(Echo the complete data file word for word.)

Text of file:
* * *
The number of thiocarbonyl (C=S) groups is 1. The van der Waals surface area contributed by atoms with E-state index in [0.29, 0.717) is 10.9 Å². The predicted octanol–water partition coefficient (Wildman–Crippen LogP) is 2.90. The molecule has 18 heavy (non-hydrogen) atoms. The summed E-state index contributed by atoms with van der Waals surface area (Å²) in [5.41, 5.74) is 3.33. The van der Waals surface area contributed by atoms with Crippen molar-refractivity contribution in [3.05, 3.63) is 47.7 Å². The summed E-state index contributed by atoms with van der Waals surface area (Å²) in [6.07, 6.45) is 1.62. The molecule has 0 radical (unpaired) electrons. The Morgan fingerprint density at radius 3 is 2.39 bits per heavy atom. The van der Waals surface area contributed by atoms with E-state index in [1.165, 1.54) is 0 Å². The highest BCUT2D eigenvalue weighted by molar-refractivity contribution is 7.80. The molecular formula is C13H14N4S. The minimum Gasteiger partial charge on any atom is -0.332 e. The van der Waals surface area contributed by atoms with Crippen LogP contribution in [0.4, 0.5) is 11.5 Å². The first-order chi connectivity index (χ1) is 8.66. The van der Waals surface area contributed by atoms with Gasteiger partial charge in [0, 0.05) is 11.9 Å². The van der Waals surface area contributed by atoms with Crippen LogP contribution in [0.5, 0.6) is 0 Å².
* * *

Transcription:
The number of thiocarbonyl (C=S) groups is 1. The van der Waals surface area contributed by atoms with E-state index in [0.29, 0.717) is 10.9 Å². The predicted octanol–water partition coefficient (Wildman–Crippen LogP) is 2.90. The molecule has 18 heavy (non-hydrogen) atoms. The summed E-state index contributed by atoms with van der Waals surface area (Å²) in [5.41, 5.74) is 3.33. The van der Waals surface area contributed by atoms with Crippen molar-refractivity contribution in [3.05, 3.63) is 47.7 Å². The summed E-state index contributed by atoms with van der Waals surface area (Å²) in [6.07, 6.45) is 1.62. The molecule has 0 radical (unpaired) electrons. The Morgan fingerprint density at radius 3 is 2.39 bits per heavy atom. The van der Waals surface area contributed by atoms with E-state index in [1.165, 1.54) is 0 Å². The highest BCUT2D eigenvalue weighted by molar-refractivity contribution is 7.80. The molecular formula is C13H14N4S. The minimum Gasteiger partial charge on any atom is -0.332 e. The van der Waals surface area contributed by atoms with Crippen LogP contribution in [0.4, 0.5) is 11.5 Å². The first-order chi connectivity index (χ1) is 8.66. The van der Waals surface area contributed by atoms with Gasteiger partial charge in [0, 0.05) is 11.9 Å². The van der Waals surface area contributed by atoms with Crippen LogP contribution in [0.5, 0.6) is 0 Å².